Women’s Rugby has Been Badly hit by Covid-19 – Conservative Article
Last November, many people spoke out against the Six Nation’s decision to cancel the final three matches of the Women’s Rugby Six Nations. This is despite allowing the men’s tournament to finish. Ben Morel, CEO of the Six Nations, said it was “an extremely tough decision” which came as a last resort. Both were initially postponed in early 2020 due to COVID.
On top of this, the 2021 Women’s Six Nations have been postponed to at least April, whereas the men’s is planned to commence as usual. Some even speculate that the Women’s may not even be completed again this year. This has brought out some criticism on social media platforms of unfairness between the two genders.
These cancellations are very disappointing, especially during a period where interest in the women’s game is increasing. During the 2017 Women’s World Cup the viewer numbers of the event increased; the number of people who watched the final reached a record high. This merely adds to the unfortunateness of these setbacks for women’s rugby.
Despite criticism towards the Six Nations, people seem to not realise the practicalities behind making these decisions. There is no reason to claim that injustice or sexism caused the two events. In this instance, such accusations are wildly unfounded and blatantly wrong.
This is for three main reasons: first the player levels of the Women’s Six Nations; second the logistics of the tournament; finally the foundational spirit of the game.
Firstly, the Women’s Six Nations deviates largely from the men’s tournament on the player level. Whereas all the men’s teams are professional, England women’s are the only professional team in the tournament. France’s team is only semi-professional, the four remaining nations are amateur.
Team officials need to persuade their respective countries, match organisers, and the Six Nations officials that the matches can be played safely without fear of spreading the virus. Professionally, this is easier due to stricter rules and more responsibility on the players to abide by them.
One could argue that despite being semi-professional and amateur, the players could just as easily isolate and be tested like professional players. Although true, the real issue is the box-ticking the team has to do in order to satisfy the Six Nations officials and match organisers. This issue, however, is true of all non-professional teams and does not solely impact women’s rugby teams.
Secondly, the logistics of organising the events for the women’s tournament are more complicated than that of the men. Due to the varying player level between the women’s teams, many different bodies and organisations must communicate across the different levels of rugby (from professional to amateur). This communication includes organising the match; organising the club/stadium where the match will be played; player transportation; guaranteeing players with being COVID-free etc.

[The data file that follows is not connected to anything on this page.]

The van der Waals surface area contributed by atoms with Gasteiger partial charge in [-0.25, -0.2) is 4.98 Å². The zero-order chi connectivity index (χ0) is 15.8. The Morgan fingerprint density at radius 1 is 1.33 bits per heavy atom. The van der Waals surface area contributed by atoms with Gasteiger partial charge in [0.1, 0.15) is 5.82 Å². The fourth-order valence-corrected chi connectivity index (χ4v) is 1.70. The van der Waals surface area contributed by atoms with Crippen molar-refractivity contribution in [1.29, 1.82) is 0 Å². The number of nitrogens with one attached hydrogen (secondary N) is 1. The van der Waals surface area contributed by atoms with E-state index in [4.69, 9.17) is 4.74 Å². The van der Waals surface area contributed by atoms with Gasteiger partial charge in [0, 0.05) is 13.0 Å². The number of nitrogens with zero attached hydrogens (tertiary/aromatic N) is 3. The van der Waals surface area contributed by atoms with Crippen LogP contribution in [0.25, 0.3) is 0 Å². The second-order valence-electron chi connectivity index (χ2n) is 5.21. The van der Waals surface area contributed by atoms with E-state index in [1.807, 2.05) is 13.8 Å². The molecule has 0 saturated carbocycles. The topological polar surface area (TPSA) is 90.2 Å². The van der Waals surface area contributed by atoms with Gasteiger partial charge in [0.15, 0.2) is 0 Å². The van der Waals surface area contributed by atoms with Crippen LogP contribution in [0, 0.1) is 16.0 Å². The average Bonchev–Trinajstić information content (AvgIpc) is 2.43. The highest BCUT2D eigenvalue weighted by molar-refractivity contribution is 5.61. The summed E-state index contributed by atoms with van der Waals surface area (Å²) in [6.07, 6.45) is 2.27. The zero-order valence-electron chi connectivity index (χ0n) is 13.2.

All these become much harder for the non-professional teams because, unlike the England Roses, they do not have the systems or infrastructure in place to complete these tasks as quickly or even at all. This is unfortunate because it overall makes it harder for the women’s teams to play.
But as I mentioned earlier, the popularity in women’s rugby is increasing, and as it does more teams will reach a professional playing level which will allow for greater ease in the long-term.
Finally, rugby is a sport for everyone. Neither rugby players nor rugby fans are defined by sex, race, sexuality etc. If you love the sport, that is enough. The Women’s Six Nations being affected more by the current pandemic is unfortunate. But no more unfair than the impacts everyone has suffered during this difficult time. The Six Nations have not decided to only host the men’s because it has greater viewer numbers (making them more money).
I genuinely believe the Six Nations have done everything in their power to enable any form of the tournament to go ahead during COVID. People must respect the decisions made by the tournament organisers. If the Six Nations feel postponing the women’s matches or even cancelling them is the best course of action to protect the players, that is what must happen.
The Women’s Six Nations has been greatly affected during the pandemic, but we must remember that although this is very unfortunate, it is not some form of inequality or disparity between the players. During this time many have been affected, but it is not the result of the player’s sex that has dictated the severity of the virus on their ability to play. It is just unfortunate.
If people want to see more women participating in rugby, they need to support their local female players. The Roses’ professional level is a testament to English support of women’s rugby. It is just a case that whilst women’s rugby remains less popular in the other five nations, their respective teams will not be able to reach a similar professional status.
People choose what sport and aspects of that sport they consume. The bottom line is women’s rugby is not as popular as their male counterparts. The reasons behind this are a different discussion entirely. This is a non-issue and, in reality, will probably not occur again once we have beaten COVID.
Written by Senior Conservative Writer, Peter Pearce
Point of Information
More recognition for female rugby players: they are elite – A Labour Response